Things got pretty hairy in the ninth.  Paps came on.  He struck out his first batter on six pitches but then hit his next one, who left the game.  Paps struck out his next batter on three pitches but then gave up an RBI single.  That brought the Jays within two and Red Sox Nation to the edge of their seats.  Fortunately he was able to post another strikeout to nail down the save and close the game.  The final score was 6-4.  I could have done without the extra suspense of a rocky relief outing.

We are slowly but surely clawing our way back up the AL East ladder.  For the first time this season, we are sixteen games over .500.  We are only half a game out of first place.  We have one more series before the All-Star break.  We play the Orioles.  By the time Papi takes his stance for the Home Run Derby, I want to be out in front of the Yankees once and for all.

Boston Globe Staff/Barry Chin

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You know it’s not good when the first batter of the game doubles, steals third, and scores on a missed catch error.

Lackey was as completely terrible as Beckett was good.  I can’t remember the last time I saw a start this bad, but something tells me Lackey must have made that start too.  I’d put him on the DL with a hangnail if I could; he’s so bad that anyone who at this point would take his place would be better.  This wasn’t really how I pictured celebrating the Fourth of July.

All but two of the Jays’ total runs were scored under Lackey’s watch.  In less than three innings, he managed to bury the team in a seven-run hole.  That’s right, ladies and gentlemen.  At this point in time, John Lackey is an absolutely horrible starting pitcher.  This is the fourth time this year he’s given up at least seven runs.  There’s no sugar-coating it when the score is 7-0 after you leave.

In two and a third innings, he fired off sixty-five pitches, forty-one of which were strikes.  Before today, there had been three instances during his entire career during which he’d thrown less than sixty-five pitches.  He pitched two innings one October to get ready for the playoffs.  He was ejected after throwing two pitches because the umpire thought he was trying to drill the batter on purpose.  But it’s been eight years since he had an instance where he had an off day as extreme as yesterday.  He racked up a grand total of two strikeouts.  Those seven runs were scored on a grand total of nine hits, one of which was a solo shot.  He didn’t walk anybody, but he worked himself into heavy hitter’s counts so often I thought he made a mistake and thought that that was what he was supposed to be doing.  It was a truly terrible outing.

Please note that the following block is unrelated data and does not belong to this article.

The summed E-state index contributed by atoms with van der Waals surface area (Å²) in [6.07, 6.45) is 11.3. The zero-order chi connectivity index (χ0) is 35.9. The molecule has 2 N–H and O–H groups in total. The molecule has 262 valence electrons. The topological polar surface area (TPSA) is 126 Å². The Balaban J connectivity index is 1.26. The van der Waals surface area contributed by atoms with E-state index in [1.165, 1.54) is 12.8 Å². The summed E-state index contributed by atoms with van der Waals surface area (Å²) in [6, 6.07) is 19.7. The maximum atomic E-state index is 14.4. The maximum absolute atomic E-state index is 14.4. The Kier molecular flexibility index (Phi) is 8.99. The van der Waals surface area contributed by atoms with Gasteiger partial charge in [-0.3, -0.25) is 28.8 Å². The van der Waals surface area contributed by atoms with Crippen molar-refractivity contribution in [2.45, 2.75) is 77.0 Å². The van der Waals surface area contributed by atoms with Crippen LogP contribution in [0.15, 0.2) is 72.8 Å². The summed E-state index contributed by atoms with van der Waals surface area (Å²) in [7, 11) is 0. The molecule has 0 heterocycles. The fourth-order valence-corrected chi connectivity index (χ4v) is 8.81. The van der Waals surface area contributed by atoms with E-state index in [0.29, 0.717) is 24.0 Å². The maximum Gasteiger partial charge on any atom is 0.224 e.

The offense did everything it could to climb out of the hole.  It really was a textbook example of chipping away, and the lineup deserves a pat on the back for a stellar effort.  Ultimately, though, it was to no avail.  We lost, 9-7.  It was supremely frustrating.  We scored four runs in the fifth and three in the eighth; what’s two more in the ninth? So close.  And yet so very far.

Probably the best part was that the Jays never saw it coming; up to that point, Brandon Morrow had made quick work of us.  But the fifth inning was all about us resurrecting who we were when we played the Astros.  After two week outs to start the inning, Drew singled and Scutaro walked.  Ellsbury brought both of them home with a towering triple, his first of the year.  Pedroia walked, and Ellsbury scored on a passed ball.  And Gonzalez brought home Pedroia with a double.

We went right back to being quick work until the eighth.  A single by Navarro and a double by Papi.  McDonald struck out swinging.  But then a towering triple off the Monster by Salty brought them both in, and a sac fly by Drew plated our seventh and final run.

Ellsbury singled to open the ninth, but Pedroia, Gonzalez, and Navarro went down in order.  Three consecutive swinging strikeouts.

I don’t even want to discuss the fact that Youk left the game in the fourth (he was drilled in the back) and that Navarro came in to replace him, only to let a ball through his legs that allowed a run to score.  The bullpen, of course, had to roll out, but they pitched really well.  They should have started the game in the first place; we probably would have won.  I also don’t even want to talk about the fact that Salty was out in the sixth.  That was a bad call.  He was obviously safe.

That game completely destroyed all the momentum we’d accumulated in Houston.  It made for a lousy return home, and like I said, it’s not a great way to celebrate Independence Day.  Not in the least.  It sheds some grim light indeed on Lackey’s fate for the rest of the year, and it doesn’t help our position in the standings at all.  Aside from the phenomenal performance by the bullpen, the valiant effort by the offense to make a comeback, the fact that Ellsbury went four for five to tie a career high, and last but certainly not least obviously the fact that Navy officer Bridget Lydon reunited with her family during the pre-game ceremonies, there was absolutely nothing good about the game at all.